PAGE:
May 2022, Volume 72, Issue 5

Research Article

Efficacy of rituximab in patients with rheumatoid arthritis

Muhammad Bilal  ( Department of Medicine, Lady Reading Hospital, Peshawar, Pakistan. )
Ansar Ullah  ( Department of Medicine, DHQ Hospital, Charsada, Pakistan. )
Saima Khattak  ( Department of Gynaecology, Lady Reading Hospital, Peshawar, Pakistan. )

Abstract

Objective: To determine the efficacy of rituximab 2×500mg in rheumatoid arthritis patients.

 

Methods: The descriptive case series was conducted at the Department of General Medicine, Lady Reading Hospital, Peshawar, Pakistan, from November 25, 2018, to May 24, 2019, and comprised patients of either gender aged 30-60 years with rheumatoid arthritis diagnosis for >6 months. The patients received 2 doses of rituximab 2×500mg through intravenous infusion with pre-medications as a standard protocol. A follow-up visit was recommended for each patient after 24 weeks. The efficacy of the treatment in terms of disease progression and improvement were observed using the Disease Activity Score-28 scale at the baseline and on follow-up. Data was analysed using SPSS 20.

 

Results: Of the 97 patients, 83(85.6%) were female and 14(14.4%) were male. The overall mean age was 50.68±14.27 years. The baseline score was 6.68±1.14 while the follow-up score was 4.62±0.93 (p<0.05). In terms of efficacy, 25(25.8%) patients showed no improvement, while 72(74.2%) had improvement.

 

Conclusions: Rituximab 2×500mgI was found to be an effective treatment option for rheumatoid arthritis patients.

 

Keywords: Rituximab, Disease-modifying antirheumatic drug, DMARD, Rheumatoid arthritis, Efficacy, DAS-28 score.(JPMA 72: 839; 2022) DOI: https://doi.org/10.47391/JPMA.01373

 

Introduction

 

Rheumatoid arthritis (RA), a chronic multifactorial autoimmune condition, is known to affect approximately 0.5-1.0% of the adult population in developing countries, while globally the prevalence rate is ~0.24%.1,2 RA-associated health issues affect the quality of life (QOL) of the patients and also reduces the lifespan by 4-10 years.3,4Synovial hyperplasia, production of autoantibodies, destruction of cartilage and bone and joint malformation are among the common aetiological factors associated with RA. Moreover, systemic disorders, like cardiovascular, pulmonary, psychological and skeletal systems, are also involved in RA pathophysiology.2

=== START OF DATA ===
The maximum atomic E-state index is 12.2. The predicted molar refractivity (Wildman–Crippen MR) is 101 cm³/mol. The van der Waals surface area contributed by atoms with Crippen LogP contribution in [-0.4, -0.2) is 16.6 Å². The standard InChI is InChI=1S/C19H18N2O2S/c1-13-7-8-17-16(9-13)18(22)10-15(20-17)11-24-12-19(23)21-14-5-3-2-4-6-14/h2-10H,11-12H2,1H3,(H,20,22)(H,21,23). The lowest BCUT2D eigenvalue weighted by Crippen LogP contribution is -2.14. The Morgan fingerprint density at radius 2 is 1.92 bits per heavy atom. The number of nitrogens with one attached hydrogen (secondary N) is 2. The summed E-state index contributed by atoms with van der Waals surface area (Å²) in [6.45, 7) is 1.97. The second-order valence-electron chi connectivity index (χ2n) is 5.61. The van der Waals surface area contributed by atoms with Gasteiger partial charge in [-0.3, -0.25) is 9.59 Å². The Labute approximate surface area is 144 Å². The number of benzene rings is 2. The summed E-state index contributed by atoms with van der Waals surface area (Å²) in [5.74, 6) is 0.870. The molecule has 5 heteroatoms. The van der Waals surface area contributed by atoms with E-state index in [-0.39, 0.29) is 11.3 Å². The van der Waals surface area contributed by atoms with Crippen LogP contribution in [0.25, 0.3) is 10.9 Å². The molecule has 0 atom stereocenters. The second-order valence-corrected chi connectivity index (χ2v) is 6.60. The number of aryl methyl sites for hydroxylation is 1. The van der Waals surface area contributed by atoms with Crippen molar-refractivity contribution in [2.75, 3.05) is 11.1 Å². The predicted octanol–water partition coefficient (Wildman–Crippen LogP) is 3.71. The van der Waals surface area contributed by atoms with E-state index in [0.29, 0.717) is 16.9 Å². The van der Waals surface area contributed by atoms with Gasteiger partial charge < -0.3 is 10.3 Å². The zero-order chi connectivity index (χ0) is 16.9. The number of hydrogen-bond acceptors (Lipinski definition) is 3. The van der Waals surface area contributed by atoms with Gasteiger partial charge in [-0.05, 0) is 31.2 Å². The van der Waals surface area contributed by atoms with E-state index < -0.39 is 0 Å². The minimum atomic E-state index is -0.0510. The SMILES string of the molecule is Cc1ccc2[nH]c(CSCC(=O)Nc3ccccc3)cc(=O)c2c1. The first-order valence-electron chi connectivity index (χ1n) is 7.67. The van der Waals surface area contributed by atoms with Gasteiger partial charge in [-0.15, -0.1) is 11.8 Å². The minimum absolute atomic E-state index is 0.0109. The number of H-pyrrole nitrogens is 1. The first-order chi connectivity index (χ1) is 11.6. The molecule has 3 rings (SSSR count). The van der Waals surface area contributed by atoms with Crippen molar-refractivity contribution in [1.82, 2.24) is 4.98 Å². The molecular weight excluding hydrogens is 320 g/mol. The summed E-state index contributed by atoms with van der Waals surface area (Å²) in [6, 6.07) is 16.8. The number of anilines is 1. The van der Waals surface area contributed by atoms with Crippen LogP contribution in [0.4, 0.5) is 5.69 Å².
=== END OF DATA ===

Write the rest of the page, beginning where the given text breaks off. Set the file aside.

The complex association of genetic and environmental factors contribute to RA pathogenesis, resulting in the failure of immune tolerance through abnormal activation of innate and adaptative immune system responses.2 Furthermore, presentation of autoantigens with activation of antigen-specific T and B cells and abnormal production of inflammatory cytokines are also associated with RA pathology. This series of events finally leads to synovitis and destruction of subchondral bone and cartilage.2 Based on the inflammatory theories regarding RA, inflammatory cytokines, like tumour necrosis factor alpha (TNF-a), interleukin 6 (IL-6), IL-1b and IL-17, etc. are involved in pro-osteoclastogenic activity.5 These cytokines results in receptor activation of nuclear factor kappa-B ligand (RANKL) and macrophage colony-stimulating factor (M-CSF) which in turn causes suppression of bone formation.5

Targeted immunotherapies with monoclonal antibodies (mAb), such as anti-CD20 (cluster of differentiate 20) antibody rituximab (RTX), is now being used for treating severe RA patients showing inadequate response to standard immunosuppressants.6 RTX affects the B cell concentration in the peripheral circulation, resulting in B cell depletion.7 Several long-term clinical trials have recommended RTX as an effective treatment modality for RA.8 Recently, a randomised clinical trial brought up RTX biosimilar truxima (CT-P10) for RTX treatment.9 It was shown that CT-P10 is well tolerated and effective in the management of RA. Moreover, the switching caused no alteration in the efficacy, safety, tolerance, pharmacodynamics and immunogenicity that was previously observed with RTX administration.9